There is a spot in the bush there (on the true left bank) where there is an ancient quince tree, a reminder folks lived there once long ago – during the gold rushes perhaps. Such wonderfully productive trees can live for 800 years and produce over a tonne of fruit each year. How much better than gum trees is that? Right under the tree was the mummified body of a hind, and camping right next to her were her twins who yelped an raced off as I approached. She had died trying to keep them alive and they had stayed with her body for weeks. I noticed that a few minutes after they thought the coast was clear they crept back to be by her side. And ‘they’ say that animals don’t have souls or (human) feelings! I hoped they would survive to carry on her legacy.
The deer had even been chewing at this inedible stuff, doing a good job of clearing it perhaps, but getting little nutrition. A group of deer was bedded here. One honked at me and several others exploded off in all directions. It was just too thick to see any of them clearly.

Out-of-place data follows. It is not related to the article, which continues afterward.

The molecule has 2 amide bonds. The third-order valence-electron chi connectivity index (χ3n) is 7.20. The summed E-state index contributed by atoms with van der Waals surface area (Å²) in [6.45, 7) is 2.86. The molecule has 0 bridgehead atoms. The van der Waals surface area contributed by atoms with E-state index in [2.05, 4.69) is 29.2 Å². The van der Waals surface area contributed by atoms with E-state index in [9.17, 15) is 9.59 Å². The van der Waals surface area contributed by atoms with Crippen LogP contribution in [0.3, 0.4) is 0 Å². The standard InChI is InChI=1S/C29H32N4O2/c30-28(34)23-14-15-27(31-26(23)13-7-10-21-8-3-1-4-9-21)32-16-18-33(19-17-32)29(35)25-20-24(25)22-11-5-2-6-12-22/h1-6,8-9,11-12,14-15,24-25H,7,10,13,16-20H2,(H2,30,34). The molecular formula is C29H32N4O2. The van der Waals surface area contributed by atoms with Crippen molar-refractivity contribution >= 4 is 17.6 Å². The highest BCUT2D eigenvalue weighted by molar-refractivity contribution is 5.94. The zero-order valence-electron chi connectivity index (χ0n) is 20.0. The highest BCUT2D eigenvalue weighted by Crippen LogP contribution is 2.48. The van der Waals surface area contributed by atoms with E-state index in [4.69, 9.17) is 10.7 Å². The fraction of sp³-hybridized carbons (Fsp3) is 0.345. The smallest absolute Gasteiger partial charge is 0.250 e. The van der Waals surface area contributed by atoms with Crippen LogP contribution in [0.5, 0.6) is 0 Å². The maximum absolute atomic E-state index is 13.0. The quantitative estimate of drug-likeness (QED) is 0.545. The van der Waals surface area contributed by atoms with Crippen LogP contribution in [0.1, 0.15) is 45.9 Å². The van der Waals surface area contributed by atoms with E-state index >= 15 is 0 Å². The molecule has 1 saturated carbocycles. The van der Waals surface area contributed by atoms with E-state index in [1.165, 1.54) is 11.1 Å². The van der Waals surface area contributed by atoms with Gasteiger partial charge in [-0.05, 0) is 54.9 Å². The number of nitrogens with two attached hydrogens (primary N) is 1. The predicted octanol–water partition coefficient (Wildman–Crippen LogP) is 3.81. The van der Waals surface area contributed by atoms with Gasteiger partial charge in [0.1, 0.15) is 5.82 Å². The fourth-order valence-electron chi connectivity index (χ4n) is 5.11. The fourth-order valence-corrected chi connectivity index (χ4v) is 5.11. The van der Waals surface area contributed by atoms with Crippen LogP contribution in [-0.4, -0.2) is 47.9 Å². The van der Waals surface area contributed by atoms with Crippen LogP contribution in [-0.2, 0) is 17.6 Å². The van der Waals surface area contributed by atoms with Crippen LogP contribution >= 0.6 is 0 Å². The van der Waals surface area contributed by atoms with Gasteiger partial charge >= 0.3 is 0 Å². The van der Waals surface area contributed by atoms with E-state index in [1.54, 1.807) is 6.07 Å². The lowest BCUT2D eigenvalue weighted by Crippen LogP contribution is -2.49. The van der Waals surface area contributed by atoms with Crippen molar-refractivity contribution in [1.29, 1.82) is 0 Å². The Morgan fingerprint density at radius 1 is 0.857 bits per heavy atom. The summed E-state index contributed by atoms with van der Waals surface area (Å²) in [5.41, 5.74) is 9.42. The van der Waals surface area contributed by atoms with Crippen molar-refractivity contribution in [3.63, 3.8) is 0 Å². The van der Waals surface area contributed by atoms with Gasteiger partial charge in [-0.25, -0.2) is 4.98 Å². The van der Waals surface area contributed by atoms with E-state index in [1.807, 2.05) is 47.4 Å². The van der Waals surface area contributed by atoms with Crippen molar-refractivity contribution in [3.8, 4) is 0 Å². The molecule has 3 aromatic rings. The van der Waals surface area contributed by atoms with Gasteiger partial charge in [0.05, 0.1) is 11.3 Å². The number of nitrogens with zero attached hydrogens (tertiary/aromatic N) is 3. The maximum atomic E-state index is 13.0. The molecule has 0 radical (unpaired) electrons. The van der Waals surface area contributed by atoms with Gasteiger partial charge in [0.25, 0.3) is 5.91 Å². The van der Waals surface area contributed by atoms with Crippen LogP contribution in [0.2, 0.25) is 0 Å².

This drier ridge downhill provides a little further viewing than the thick stuff. This particular trail is incredibly well traveled. It has a raised edge nearly six inches high! A deer highway!
I wanted to get a good photo of Spot, the rubs and the pronounced deer trail. I was concentrating on that, whilst Spot was looking at something else. I guess you could see about thirty metres through this stuff.
What he could see was a young stag’s legs. After a while I saw them too. By this time unfortunately my back was starting to kill me again (not to mention my knee) so I was not wanting to carry out a mess of dead deer anyway. I thought I would just sling my gun and see if I could get a photo of the bit of the deer you could see for illustrative purposes. If you are looking for a whole deer, you will likely not see one in such thick bush. An ankle, an ear, a nose, a bright eye, a tail going up (How the eye is attracted to movement!). That is what you see.